From Mohamed Awang Lah
There are a few critical parts behind any internet or broadband service.
Starting from an end-user located anywhere in the country, there is last mile connectivity that links the user to a point of presence (POP) of a service provider, which could be in a building, telco room, a tower, or just a street cabinet.
The technology could be wired (such copper for xDSL, fibre for FTTx) or wireless (such 4G, 5G and WiFi). From a POP there is usually a long distance backhaul link to a central control centre operated by the same service provider. It could be a series of microwave or fibre links.
Traffic from the users of a service provider needs to be exchanged with traffic from other users served by different providers. For domestic traffic, this is done through MyIX (Malaysia Internet Exchange). For international traffic, a service provider may have its own links to foreign exchanges in other countries.
We used to have KRS (Konsortium Rangkaian Serantau) to act as an international exchange for Malaysia. But it has been closed due to conflict among its members – a sad story.
Before MyIX was established, local traffic was exchanged in other countries such as Singapore or Hong Kong, thus incurring additional costs. This issue was resolved with MyIX, which is operated by a service providers’ association and promoted by the Malaysian Communications and Multimedia Commission (MCMC)
During my tenure as the first chairman of MyIX, we created an automatic formula to match cost and revenue. With higher traffic, unit cost would be lower, which then translates to a lower leasing rate, which benefits service providers and end-users. The rates were reviewed every quarter.
Currently, the biggest challenge is the backhaul. We still do not have a mechanism to share this high-cost infrastructure. It is expensive due to the need for right-of-way (RoW) to dig up roads for cable installation.
Certain large service providers are proud to have their own exclusive backhaul as a competitive advantage, while small providers must depend on and compete against them at the same time.
The “ego” mentality that existed before MyIX now persists for backhaul. Sometimes, we see a few providers digging the same road, multiplying the costs which eventually must be paid by the end-users.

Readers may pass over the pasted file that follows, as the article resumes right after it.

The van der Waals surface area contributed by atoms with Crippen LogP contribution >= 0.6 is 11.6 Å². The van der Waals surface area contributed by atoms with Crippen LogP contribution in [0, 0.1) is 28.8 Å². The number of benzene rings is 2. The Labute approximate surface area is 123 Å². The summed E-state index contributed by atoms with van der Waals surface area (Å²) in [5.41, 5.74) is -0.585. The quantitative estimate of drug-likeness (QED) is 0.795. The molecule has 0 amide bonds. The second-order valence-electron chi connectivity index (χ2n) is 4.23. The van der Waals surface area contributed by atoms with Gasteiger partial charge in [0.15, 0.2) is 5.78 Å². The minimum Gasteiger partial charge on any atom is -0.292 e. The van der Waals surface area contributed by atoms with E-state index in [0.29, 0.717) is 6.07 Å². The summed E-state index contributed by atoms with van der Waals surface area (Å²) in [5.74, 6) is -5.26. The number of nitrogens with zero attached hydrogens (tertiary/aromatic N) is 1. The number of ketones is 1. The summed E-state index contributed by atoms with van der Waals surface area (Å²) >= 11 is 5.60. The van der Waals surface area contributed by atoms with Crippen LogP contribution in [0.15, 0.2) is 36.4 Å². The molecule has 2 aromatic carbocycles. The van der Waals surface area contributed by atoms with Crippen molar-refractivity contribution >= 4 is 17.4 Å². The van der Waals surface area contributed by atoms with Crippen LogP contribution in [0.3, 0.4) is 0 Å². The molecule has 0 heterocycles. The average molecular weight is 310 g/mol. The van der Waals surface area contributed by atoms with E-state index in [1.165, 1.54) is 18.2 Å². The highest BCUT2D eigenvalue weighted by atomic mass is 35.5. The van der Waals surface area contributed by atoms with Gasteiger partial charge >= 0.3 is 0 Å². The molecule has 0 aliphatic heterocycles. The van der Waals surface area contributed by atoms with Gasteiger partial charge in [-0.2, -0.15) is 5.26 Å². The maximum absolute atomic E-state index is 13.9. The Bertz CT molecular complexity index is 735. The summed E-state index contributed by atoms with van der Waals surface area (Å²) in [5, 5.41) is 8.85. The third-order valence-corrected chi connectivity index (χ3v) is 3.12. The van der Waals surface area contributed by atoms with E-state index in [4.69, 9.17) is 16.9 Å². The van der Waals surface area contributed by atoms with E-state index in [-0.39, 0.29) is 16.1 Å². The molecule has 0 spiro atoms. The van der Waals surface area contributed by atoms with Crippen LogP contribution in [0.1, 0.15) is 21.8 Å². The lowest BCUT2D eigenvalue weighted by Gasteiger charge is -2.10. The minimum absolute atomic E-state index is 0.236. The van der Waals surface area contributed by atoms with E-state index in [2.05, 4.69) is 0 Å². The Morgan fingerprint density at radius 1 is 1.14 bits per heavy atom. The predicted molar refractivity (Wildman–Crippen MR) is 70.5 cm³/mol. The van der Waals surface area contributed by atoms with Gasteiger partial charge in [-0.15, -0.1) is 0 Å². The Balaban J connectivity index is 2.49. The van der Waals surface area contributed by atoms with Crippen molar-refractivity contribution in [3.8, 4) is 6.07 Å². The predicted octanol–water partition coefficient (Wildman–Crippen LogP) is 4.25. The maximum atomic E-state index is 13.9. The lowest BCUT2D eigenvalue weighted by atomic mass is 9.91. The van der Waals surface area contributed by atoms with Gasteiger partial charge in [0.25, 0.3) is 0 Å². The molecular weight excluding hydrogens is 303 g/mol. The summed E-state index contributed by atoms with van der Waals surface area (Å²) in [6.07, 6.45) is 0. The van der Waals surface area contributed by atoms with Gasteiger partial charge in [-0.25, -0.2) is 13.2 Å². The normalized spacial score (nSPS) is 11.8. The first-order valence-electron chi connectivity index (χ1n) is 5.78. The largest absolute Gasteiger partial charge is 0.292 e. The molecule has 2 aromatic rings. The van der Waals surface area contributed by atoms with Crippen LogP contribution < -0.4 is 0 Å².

The issue is not new, but we have not been able to overcome this “ego” mentality. It seems that MCMC is also not helpful. Previously, we had NFCP (National Fiberisation and Connectivity Plan), which has been replaced by the National Digital Network (Jendela). Both do not have any meaningful initiatives to share backhaul infrastructure.
Instead, they are focused on the last mile portion which, by right, should be open for retail service providers to compete in serving the end-users. By awarding contracts for the last mile portion, monopolistic behaviour would prevail.
Yes, there might be “open access” clauses in the contract, but how can we expect fair play when an infrastructure provider is also forced to compete against its own customers?
Jendela’s latest quarterly report updates were almost all about last mile “success” stories – fibre home-passed, 4G coverage, 5G initiative, fixed-wireless, etc. It is a service provider-centric report, not end-users’.
Previously, we had programmes such as “Kampung Tanpa Wayar”, which may be considered as a failed last mile initiative due to the lack of backhaul connectivity. In general, performance was measured based on service providers’ achievements in completing projects rather than the resulting customer satisfaction.